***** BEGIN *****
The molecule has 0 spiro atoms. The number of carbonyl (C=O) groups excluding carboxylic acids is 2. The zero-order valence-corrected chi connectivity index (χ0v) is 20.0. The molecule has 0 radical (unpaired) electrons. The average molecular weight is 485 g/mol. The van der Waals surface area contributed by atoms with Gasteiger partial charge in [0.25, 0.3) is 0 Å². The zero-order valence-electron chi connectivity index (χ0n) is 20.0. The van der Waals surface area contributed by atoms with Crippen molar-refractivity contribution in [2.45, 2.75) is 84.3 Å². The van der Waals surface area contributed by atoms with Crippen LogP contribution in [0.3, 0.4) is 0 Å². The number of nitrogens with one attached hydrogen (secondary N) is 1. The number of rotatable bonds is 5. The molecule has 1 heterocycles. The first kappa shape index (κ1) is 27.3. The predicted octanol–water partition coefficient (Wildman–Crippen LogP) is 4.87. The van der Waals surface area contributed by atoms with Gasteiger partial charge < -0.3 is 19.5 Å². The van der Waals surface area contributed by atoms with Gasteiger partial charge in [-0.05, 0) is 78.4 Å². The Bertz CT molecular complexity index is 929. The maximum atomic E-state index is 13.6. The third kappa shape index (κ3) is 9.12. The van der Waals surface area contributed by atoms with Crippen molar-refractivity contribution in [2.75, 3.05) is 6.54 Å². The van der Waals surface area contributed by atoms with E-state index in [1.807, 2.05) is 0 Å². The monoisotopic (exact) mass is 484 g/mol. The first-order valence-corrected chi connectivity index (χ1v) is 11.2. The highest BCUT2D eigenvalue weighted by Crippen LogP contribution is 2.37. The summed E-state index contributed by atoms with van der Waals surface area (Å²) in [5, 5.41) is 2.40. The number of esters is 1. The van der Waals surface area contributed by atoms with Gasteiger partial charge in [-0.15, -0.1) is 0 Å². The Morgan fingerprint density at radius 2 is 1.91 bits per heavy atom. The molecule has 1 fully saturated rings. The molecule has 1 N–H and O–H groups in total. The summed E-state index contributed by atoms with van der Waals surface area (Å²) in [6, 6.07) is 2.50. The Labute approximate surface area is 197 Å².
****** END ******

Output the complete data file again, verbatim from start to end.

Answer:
The molecule has 0 spiro atoms. The number of carbonyl (C=O) groups excluding carboxylic acids is 2. The zero-order valence-corrected chi connectivity index (χ0v) is 20.0. The molecule has 0 radical (unpaired) electrons. The average molecular weight is 485 g/mol. The van der Waals surface area contributed by atoms with Gasteiger partial charge in [0.25, 0.3) is 0 Å². The zero-order valence-electron chi connectivity index (χ0n) is 20.0. The van der Waals surface area contributed by atoms with Crippen molar-refractivity contribution in [2.45, 2.75) is 84.3 Å². The van der Waals surface area contributed by atoms with Crippen LogP contribution in [0.3, 0.4) is 0 Å². The number of nitrogens with one attached hydrogen (secondary N) is 1. The number of rotatable bonds is 5. The molecule has 1 heterocycles. The first kappa shape index (κ1) is 27.3. The predicted octanol–water partition coefficient (Wildman–Crippen LogP) is 4.87. The van der Waals surface area contributed by atoms with Gasteiger partial charge < -0.3 is 19.5 Å². The van der Waals surface area contributed by atoms with Gasteiger partial charge in [-0.05, 0) is 78.4 Å². The Bertz CT molecular complexity index is 929. The maximum atomic E-state index is 13.6. The third kappa shape index (κ3) is 9.12. The van der Waals surface area contributed by atoms with Crippen molar-refractivity contribution in [2.75, 3.05) is 6.54 Å². The van der Waals surface area contributed by atoms with E-state index in [1.807, 2.05) is 0 Å². The monoisotopic (exact) mass is 484 g/mol. The first-order valence-corrected chi connectivity index (χ1v) is 11.2. The highest BCUT2D eigenvalue weighted by Crippen LogP contribution is 2.37. The summed E-state index contributed by atoms with van der Waals surface area (Å²) in [5, 5.41) is 2.40. The number of esters is 1. The van der Waals surface area contributed by atoms with Gasteiger partial charge in [-0.15, -0.1) is 0 Å². The Morgan fingerprint density at radius 2 is 1.91 bits per heavy atom. The molecule has 1 fully saturated rings. The molecule has 1 N–H and O–H groups in total. The summed E-state index contributed by atoms with van der Waals surface area (Å²) in [6, 6.07) is 2.50. The Labute approximate surface area is 197 Å².